In this series of articles, I have spoken to you of a saint for the New Evangelization. I have commended to you the vital role of the priest as a catechist and drawn lessons from the conversion of Ars for our catechetical mission today. I have stressed the lesson of patient perseverance in this mission. However, beneath the surface of historical events I have also wished us to recall the perennial witness of Ars and pointed to that deeper, spiritual struggle which the saints saw most clearly beneath the surface of human events, of the classroom, of the parish, of the diocese.

In looking to this saint of the New Evangelization, we cannot allow ourselves to forget the words of Saint John Paul II who, at the dawn of this Third Christian Millennium, pondered the question put to St. Peter on the day of Pentecost: “What must we do?” (Acts 2:37). I have no hesitation in quoting the pope’s response in full:

We put this question with trusting optimism, but without underestimating the problems we face. We are certainly not seduced by the naïve expectation that, faced with the great challenges of our time, we shall find some magic formula. No we shall not be saved by a formula but by a Person, and the assurance he gives us: “I am with you!” It is not therefore a matter of inventing a new program. The program already exists: it is the plan found in the Gospel and in the living Tradition, it is the same as ever. Ultimately, it has its center in Christ himself, who is to be known, loved and imitated so that in him we may live the life of the Trinity, and with him transform history until its fulfillment in the heavenly Jerusalem … This program for all times is our program for the Third Millennium.[10]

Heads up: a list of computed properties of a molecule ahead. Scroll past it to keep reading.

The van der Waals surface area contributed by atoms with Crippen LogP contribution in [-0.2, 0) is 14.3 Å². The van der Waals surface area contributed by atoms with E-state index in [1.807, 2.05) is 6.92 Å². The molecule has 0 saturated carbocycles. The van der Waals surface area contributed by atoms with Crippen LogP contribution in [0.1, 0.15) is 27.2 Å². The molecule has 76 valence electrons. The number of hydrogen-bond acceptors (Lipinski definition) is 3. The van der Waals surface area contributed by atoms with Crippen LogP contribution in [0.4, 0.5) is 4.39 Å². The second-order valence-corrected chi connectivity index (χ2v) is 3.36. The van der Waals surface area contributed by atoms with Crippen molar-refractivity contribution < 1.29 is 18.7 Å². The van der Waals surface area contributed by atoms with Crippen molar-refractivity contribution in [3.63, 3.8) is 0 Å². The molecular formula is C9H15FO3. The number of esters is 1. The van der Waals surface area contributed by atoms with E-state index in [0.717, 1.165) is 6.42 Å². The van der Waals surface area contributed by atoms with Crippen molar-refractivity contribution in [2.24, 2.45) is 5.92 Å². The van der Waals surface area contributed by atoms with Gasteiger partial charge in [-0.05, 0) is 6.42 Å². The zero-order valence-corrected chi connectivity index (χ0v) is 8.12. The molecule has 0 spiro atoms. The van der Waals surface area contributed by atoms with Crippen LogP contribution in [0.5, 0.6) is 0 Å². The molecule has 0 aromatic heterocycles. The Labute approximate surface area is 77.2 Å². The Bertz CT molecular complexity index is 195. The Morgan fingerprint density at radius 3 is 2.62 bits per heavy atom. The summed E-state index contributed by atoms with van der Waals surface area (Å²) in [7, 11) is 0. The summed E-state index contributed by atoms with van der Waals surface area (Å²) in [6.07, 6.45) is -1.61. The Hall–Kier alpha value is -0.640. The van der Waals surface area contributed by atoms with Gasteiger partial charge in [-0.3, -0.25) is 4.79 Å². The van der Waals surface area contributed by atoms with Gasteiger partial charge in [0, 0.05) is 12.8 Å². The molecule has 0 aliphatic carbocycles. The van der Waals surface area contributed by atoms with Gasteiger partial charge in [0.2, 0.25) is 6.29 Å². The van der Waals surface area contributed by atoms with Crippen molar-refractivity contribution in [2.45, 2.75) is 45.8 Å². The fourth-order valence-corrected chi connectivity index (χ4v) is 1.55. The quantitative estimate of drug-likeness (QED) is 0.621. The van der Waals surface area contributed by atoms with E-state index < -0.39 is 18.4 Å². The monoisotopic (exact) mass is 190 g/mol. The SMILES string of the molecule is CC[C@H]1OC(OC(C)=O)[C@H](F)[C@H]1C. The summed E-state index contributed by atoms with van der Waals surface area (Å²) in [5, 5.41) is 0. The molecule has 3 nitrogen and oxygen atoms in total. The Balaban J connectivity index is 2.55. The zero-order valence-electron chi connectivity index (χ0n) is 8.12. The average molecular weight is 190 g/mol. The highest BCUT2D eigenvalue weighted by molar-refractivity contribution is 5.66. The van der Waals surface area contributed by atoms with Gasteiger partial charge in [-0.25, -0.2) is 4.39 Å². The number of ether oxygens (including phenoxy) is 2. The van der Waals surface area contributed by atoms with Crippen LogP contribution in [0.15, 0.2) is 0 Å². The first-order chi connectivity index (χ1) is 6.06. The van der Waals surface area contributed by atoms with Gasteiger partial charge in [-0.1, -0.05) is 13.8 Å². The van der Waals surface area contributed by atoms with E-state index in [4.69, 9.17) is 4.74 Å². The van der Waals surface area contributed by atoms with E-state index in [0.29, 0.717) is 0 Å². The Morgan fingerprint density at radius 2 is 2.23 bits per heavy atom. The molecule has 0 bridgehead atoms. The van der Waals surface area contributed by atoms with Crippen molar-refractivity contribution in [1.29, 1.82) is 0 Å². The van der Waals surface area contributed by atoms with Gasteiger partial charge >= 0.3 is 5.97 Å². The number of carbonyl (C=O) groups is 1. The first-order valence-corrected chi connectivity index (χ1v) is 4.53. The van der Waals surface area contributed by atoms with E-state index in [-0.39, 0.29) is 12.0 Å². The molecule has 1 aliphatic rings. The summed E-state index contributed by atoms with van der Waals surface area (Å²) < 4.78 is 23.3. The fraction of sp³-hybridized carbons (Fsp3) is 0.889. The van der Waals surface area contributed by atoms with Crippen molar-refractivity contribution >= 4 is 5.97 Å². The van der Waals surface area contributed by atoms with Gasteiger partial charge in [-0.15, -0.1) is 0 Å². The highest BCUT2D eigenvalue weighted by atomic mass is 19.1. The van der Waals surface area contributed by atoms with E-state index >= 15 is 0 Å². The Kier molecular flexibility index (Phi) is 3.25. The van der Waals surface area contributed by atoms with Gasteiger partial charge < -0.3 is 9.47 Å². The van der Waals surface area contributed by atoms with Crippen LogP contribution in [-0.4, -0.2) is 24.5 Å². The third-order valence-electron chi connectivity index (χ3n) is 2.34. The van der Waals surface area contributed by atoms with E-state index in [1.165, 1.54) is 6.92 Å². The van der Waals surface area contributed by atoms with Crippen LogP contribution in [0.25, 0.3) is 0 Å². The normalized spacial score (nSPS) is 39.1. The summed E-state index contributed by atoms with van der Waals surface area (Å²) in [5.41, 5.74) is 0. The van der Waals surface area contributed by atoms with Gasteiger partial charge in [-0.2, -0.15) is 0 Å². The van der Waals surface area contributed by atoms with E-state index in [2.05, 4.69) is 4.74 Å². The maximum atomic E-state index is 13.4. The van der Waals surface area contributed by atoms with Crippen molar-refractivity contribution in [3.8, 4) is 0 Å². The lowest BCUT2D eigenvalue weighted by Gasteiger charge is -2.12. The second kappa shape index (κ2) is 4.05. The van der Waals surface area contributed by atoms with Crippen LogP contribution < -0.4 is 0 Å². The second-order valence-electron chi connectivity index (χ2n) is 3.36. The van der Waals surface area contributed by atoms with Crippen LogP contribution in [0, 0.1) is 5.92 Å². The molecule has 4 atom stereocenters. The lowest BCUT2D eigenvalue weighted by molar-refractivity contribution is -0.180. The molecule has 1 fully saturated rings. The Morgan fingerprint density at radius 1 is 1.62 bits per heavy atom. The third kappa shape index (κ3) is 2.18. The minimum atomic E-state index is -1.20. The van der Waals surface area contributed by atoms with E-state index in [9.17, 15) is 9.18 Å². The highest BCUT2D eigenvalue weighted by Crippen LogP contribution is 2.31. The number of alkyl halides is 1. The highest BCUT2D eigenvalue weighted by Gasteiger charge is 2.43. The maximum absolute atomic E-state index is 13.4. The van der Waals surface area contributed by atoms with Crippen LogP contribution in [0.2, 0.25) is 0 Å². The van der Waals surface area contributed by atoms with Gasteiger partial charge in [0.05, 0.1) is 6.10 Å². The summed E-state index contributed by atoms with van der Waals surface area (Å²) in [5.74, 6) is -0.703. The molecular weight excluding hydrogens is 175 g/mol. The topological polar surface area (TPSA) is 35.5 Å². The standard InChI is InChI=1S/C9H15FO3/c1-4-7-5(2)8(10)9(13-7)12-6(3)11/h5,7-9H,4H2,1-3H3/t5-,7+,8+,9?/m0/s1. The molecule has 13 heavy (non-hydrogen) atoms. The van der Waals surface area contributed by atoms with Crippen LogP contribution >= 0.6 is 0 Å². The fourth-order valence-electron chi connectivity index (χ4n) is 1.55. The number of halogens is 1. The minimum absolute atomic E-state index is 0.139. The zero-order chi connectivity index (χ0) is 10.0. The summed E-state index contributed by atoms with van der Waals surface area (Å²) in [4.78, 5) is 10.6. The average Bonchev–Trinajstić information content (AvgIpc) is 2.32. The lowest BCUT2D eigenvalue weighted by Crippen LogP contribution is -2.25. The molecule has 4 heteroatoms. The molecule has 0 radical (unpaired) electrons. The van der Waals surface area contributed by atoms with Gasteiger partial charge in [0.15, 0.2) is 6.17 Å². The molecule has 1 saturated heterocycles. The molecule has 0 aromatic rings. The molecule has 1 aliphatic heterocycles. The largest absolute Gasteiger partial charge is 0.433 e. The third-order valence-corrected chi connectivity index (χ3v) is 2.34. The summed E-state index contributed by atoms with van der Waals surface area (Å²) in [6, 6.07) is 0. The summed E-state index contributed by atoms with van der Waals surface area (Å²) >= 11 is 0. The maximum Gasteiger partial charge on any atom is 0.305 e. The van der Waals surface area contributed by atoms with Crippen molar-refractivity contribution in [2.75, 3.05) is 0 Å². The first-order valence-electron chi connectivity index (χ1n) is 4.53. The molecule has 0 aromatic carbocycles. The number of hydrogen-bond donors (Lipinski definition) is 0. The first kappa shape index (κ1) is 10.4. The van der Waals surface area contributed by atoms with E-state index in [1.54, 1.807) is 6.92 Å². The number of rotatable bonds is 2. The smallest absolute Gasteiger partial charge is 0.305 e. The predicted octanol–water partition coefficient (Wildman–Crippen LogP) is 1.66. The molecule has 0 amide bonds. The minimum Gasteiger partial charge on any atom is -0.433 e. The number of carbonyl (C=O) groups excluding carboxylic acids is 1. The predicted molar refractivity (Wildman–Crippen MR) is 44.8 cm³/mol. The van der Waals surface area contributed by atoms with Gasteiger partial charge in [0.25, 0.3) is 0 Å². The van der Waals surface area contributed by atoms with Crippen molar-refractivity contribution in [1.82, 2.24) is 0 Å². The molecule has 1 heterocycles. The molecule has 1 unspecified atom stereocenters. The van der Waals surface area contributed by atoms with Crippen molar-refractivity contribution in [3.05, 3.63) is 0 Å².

This was the program, the goal of St. John Mary Vianney, and it must remain our program today. St. John Paul had observed, “The Curé of Ars … taxed his ingenuity to devise initiatives adapted to his time and his parishioners,” never sparing himself in numerous efforts and initiatives. However, “all these priestly activities were centered on the Eucharist, catechesis and the Sacrament of Reconciliation.”[11] The same must be true for us. Yes, we need to use our imaginations as catechists; we must respond to the specific needs and circumstances we find in every time and in each place. However, we must never lose sight of this greater plan, the plan which is “the same as ever.” It is characteristic of the catechesis given by the Curé of Ars that everything he said would invariably lead people towards the Holy Eucharist and to a more fruitful reception of the Sacrament of Penance.